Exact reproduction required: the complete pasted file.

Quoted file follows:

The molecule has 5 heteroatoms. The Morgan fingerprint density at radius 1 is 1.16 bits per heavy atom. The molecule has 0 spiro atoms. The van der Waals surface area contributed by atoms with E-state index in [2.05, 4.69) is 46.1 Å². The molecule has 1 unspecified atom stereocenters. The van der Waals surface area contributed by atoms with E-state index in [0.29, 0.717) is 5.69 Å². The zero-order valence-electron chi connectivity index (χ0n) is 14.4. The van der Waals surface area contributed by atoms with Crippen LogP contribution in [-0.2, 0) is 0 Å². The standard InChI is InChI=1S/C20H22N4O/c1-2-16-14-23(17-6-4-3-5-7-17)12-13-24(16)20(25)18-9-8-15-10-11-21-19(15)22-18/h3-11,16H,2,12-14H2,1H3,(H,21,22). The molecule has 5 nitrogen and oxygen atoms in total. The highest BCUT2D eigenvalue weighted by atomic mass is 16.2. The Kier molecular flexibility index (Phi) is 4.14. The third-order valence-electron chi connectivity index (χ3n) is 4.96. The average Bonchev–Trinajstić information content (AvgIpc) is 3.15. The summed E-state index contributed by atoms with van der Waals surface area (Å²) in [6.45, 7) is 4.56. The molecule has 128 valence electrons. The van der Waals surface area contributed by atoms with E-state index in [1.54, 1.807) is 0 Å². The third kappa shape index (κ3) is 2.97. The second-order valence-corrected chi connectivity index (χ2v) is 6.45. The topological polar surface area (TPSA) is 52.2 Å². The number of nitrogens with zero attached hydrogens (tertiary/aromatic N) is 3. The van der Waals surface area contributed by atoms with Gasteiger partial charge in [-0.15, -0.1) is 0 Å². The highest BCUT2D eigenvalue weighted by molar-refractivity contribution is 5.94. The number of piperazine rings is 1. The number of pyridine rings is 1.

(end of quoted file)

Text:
The molecule has 5 heteroatoms. The Morgan fingerprint density at radius 1 is 1.16 bits per heavy atom. The molecule has 0 spiro atoms. The van der Waals surface area contributed by atoms with E-state index in [2.05, 4.69) is 46.1 Å². The molecule has 1 unspecified atom stereocenters. The van der Waals surface area contributed by atoms with E-state index in [0.29, 0.717) is 5.69 Å². The zero-order valence-electron chi connectivity index (χ0n) is 14.4. The van der Waals surface area contributed by atoms with Crippen LogP contribution in [-0.2, 0) is 0 Å². The standard InChI is InChI=1S/C20H22N4O/c1-2-16-14-23(17-6-4-3-5-7-17)12-13-24(16)20(25)18-9-8-15-10-11-21-19(15)22-18/h3-11,16H,2,12-14H2,1H3,(H,21,22). The molecule has 5 nitrogen and oxygen atoms in total. The highest BCUT2D eigenvalue weighted by atomic mass is 16.2. The Kier molecular flexibility index (Phi) is 4.14. The third-order valence-electron chi connectivity index (χ3n) is 4.96. The average Bonchev–Trinajstić information content (AvgIpc) is 3.15. The summed E-state index contributed by atoms with van der Waals surface area (Å²) in [6.45, 7) is 4.56. The molecule has 128 valence electrons. The van der Waals surface area contributed by atoms with E-state index in [1.54, 1.807) is 0 Å². The third kappa shape index (κ3) is 2.97. The second-order valence-corrected chi connectivity index (χ2v) is 6.45. The topological polar surface area (TPSA) is 52.2 Å². The number of nitrogens with zero attached hydrogens (tertiary/aromatic N) is 3. The van der Waals surface area contributed by atoms with Gasteiger partial charge in [-0.15, -0.1) is 0 Å². The highest BCUT2D eigenvalue weighted by molar-refractivity contribution is 5.94. The number of piperazine rings is 1. The number of pyridine rings is 1.